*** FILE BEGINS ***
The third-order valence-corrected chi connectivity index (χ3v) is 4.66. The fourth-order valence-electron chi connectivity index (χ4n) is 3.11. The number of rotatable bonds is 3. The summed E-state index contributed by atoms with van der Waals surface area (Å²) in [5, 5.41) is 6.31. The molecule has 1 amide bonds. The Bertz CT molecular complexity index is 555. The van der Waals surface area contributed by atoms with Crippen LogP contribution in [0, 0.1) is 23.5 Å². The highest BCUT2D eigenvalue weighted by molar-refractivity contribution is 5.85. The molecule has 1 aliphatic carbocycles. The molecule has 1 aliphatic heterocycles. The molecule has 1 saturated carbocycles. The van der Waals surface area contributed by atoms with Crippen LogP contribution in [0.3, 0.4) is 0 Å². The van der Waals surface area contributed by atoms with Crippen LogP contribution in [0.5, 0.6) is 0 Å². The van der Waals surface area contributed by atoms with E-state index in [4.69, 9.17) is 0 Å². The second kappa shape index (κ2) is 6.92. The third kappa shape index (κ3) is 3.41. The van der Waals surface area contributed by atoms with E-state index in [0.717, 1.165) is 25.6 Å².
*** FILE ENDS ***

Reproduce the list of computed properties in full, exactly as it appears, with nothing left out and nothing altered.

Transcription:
The third-order valence-corrected chi connectivity index (χ3v) is 4.66. The fourth-order valence-electron chi connectivity index (χ4n) is 3.11. The number of rotatable bonds is 3. The summed E-state index contributed by atoms with van der Waals surface area (Å²) in [5, 5.41) is 6.31. The molecule has 1 amide bonds. The Bertz CT molecular complexity index is 555. The van der Waals surface area contributed by atoms with Crippen LogP contribution in [0, 0.1) is 23.5 Å². The highest BCUT2D eigenvalue weighted by molar-refractivity contribution is 5.85. The molecule has 1 aliphatic carbocycles. The molecule has 1 aliphatic heterocycles. The molecule has 1 saturated carbocycles. The van der Waals surface area contributed by atoms with Crippen LogP contribution in [0.3, 0.4) is 0 Å². The van der Waals surface area contributed by atoms with Crippen LogP contribution in [0.5, 0.6) is 0 Å². The van der Waals surface area contributed by atoms with E-state index in [4.69, 9.17) is 0 Å². The second kappa shape index (κ2) is 6.92. The third kappa shape index (κ3) is 3.41. The van der Waals surface area contributed by atoms with E-state index in [0.717, 1.165) is 25.6 Å².